Tanzanian Precision Air plane crashes into Lake Victoria

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Of the 43 people on board there were 24 survivors, according to operator Precision Air.

The two pilots initially survived and managed to speak to local officials from the cockpit but the prime minister says they may have since died.

The plane crashed near the shore at the end of the Bukoba airport runway.

Rescuers were able to wade through the water to bring some of those still inside the plane to safety.

Abdul Nuri was at the airport waiting for the return flight to Tanzania's biggest city, Dar es Salaam, when he saw the plane plunge into Africa's largest lake.

"We were really shocked. People panicked and some started crying and shouting," he told the BBC.

"At the arrivals gate people panicked as well - most of them were waiting to welcome their relatives."

He has spoken to the fishermen who were first on the scene. They told him they managed to get into the plane to rescue people after a flight attendant opened the rear door after the plane had crashed.

The tragedy, which occurred around 08:50 local time (05:50 GMT), has been blamed on bad weather.

Emergency workers have used ropes to pull the ATR-42 aircraft even closer to the shore, and some of the plane's body is now above the water.

Immediately after the crash, the plane was almost completely submerged with only the brown and green tail fin visible.

Richard Komba, a survivor of the crash, told the BBC that when the plane was about to land, the weather had deteriorated, forcing the pilot to reroute the aircraft.

"We were then informed that we would be landing shortly, but there was heavy turbulence. We later found ourselves in the lake," Mr Komba said.

"Water then entered the plane and those sitting near the front were covered by it. I was in the back seat and most of us in the back of the plane struggled to get out."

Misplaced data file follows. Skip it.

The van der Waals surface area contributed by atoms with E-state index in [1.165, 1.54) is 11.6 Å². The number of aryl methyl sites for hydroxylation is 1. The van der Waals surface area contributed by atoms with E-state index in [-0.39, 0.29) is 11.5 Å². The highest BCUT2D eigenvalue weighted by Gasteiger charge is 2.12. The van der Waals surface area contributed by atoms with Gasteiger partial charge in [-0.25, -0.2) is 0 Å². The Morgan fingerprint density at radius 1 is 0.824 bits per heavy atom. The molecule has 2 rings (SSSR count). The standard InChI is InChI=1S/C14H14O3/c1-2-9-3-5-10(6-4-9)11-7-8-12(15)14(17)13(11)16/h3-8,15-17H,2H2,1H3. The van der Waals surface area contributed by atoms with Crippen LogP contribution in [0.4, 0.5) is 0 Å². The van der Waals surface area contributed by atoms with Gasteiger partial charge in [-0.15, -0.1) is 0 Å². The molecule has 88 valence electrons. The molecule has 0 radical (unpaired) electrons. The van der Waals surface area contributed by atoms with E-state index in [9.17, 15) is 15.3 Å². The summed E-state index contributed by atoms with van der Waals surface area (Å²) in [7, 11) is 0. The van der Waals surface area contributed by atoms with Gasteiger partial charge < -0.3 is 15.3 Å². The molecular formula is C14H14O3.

He said one cabin crew member was struggling to open the aircraft's door, but he was eventually able to be freed.

"When we got out, no boat was there - it took quite long to get rescued but the boat that came was not so good, it was a canoe."

He said the survivors were "scared" because of the number of people trying to fit in the one vessel, but he said other rescue boats arrived minutes later.

Tanzania's Prime Minister Kassim Majaliwa said the rescued passengers were in hospital and were not seriously injured, "but they are shocked and worried".

Earlier, Mr Majaliwa went to the scene and said an extensive investigation would be carried out to determine the full causes of the crash.

"We are still identifying the bodies, but it is highly likely that the pilots might have perished," he said.

The airport has been closed until further notice.

President Samia Suluhu Hassan has expressed her condolences to those affected and called for calm as the rescue operation continues.

The plane was flying from Dar es Salaam to Bukoba via Mwanza.

Precision Air is Tanzania's largest private airline and is partly owned by Kenya Airways. It was founded in 1993 and operates domestic and regional flights.

By Athuman Mtulya & Alfred Lasteck

BBC News Swahili, Dar es Salaam

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